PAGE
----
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How to Spot Repair Your Shower Stall or Bathtub

By Kris Jensen-Van Heste

A crack or ding in a shower stall or a chip or stain in your bathtub doesn't necessarily mean it's time to replace them. There are products on the market that can patch holes, fill cracks, repair rust spots and cover up blemishes, saving you hundreds of dollars. They aren't hard to use, but you must read and follow all directions. Here's a look at some of the processes involved.

Cracks or Small Holes in Fiberglass or Acrylic

Whether it's a tub, surround or shower stall, and whether fiberglass or acrylic, the process is the same. If the hole is smaller than a quarter, you should be able to make the repairs yourself. If you're dealing with a hole larger than a quarter, you'd probably be better off buying a replacement.

Pick up a tub-repair kit from your local hardware store or home center. There are numerous brands on the market for standard colors such as white, bone or almond.

What You'll Need

  • Tub-repair kit
  • Nonabrasive cleaner
  • Putty knife if there's no applicator in your kit
  • 600-grit wet-dry sandpaper
The process across the brands is fairly similar:
  1. Clean the damaged area completely with a nonabrasive powdered cleanser such as Bon Ami. Rinse thoroughly, ensuring that there's no residue from the cleaner on the surface.
  2. If your kit directs it, apply the reinforcement tape to the crack or small hole.
  3. Combine the resin with the hardener and coloring.
  4. Spread the mixture over the tape or the damaged spot (depending on your kit), feathering out the edges and creating as smooth a surface as you can.
  5. Let the repair dry according to package directions.
  6. Sand with paper no coarser than 600-grit wet dry sandpaper, using water.

There are kits available that don't include fiberglass tape; those are no less effective. Some include epoxy mixes and hardeners that serve the same purpose.

Buy Direct - Tub/Shower Repair Kits

Chipped Cast-Iron Bathtub

Most bathtubs today are made of fiberglass or acrylic, but if you have an older home, your tub may be made of cast iron. To repair chipped paint on a cast-iron tub, you'll need:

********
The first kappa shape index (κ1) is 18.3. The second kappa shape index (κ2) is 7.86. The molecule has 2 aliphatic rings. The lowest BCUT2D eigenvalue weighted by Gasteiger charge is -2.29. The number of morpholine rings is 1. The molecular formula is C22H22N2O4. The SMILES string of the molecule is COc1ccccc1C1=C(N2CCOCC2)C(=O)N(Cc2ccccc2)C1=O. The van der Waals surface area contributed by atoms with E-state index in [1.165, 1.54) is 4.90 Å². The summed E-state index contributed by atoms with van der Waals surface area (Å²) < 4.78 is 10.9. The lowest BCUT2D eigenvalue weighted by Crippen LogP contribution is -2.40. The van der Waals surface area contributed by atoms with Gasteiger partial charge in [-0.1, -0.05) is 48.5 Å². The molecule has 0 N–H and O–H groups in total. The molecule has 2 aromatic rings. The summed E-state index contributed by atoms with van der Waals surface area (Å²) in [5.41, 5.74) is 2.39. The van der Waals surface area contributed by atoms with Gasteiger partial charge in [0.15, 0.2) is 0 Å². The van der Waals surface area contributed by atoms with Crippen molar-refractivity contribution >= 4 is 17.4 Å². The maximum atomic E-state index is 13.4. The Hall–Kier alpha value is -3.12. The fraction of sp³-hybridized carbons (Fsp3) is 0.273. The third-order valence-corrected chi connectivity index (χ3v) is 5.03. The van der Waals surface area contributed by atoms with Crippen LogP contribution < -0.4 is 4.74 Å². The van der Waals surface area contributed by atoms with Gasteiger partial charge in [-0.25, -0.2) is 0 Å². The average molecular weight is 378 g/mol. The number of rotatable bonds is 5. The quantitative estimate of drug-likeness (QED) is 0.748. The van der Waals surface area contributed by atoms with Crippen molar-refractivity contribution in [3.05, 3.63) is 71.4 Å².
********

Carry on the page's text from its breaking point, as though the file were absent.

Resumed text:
• Lint-free rag
  • Non-abrasive powdered cleanser, like Bon Ami
  • Porcelain paint, suitable for cast iron
Here's what to do:
  1. Remove any flaking or damaged paint from the chipped area.
  2. Clean the chipped area with the rag and cleanser, then rinse thoroughly.
  3. Apply a small amount of touch-up paint and allow to dry and cure completely according to package directions.
  4. If a great deal of paint needs to be removed, use a new straight razor blade with the blade held at nearly flat against the surface. Using at least 600-grit wet-dry sandpaper, wet the sandpaper and gently buff to smooth out any imperfections.
Unsightly Bathtub Stains

A persistent drip can easily create a ring of rust around the drain. Before you resort to replacing the tub, try these home remedies:

  • Cut a lemon in quarters, and rub the surface with the fruit. If you only have bottled lemon juice on hand, that will work as well. Next, rinse with water.
  • Scrub the area with baking soda and a sponge, then rinse with water.
  • If you still have a stain, try a solution of one part bleach to one part water, being sure to wear rubber gloves to protect your hands.
  • As a last resort, try a 5% solution of oxalic acid or a 10% solution of hydrochloric acid. Ask for either one at your hardware store or home center. Dab the solution on with a rag for just a couple of seconds, then rinse thoroughly. Wear rubber gloves, a mask and safety glasses when working with those solutions.

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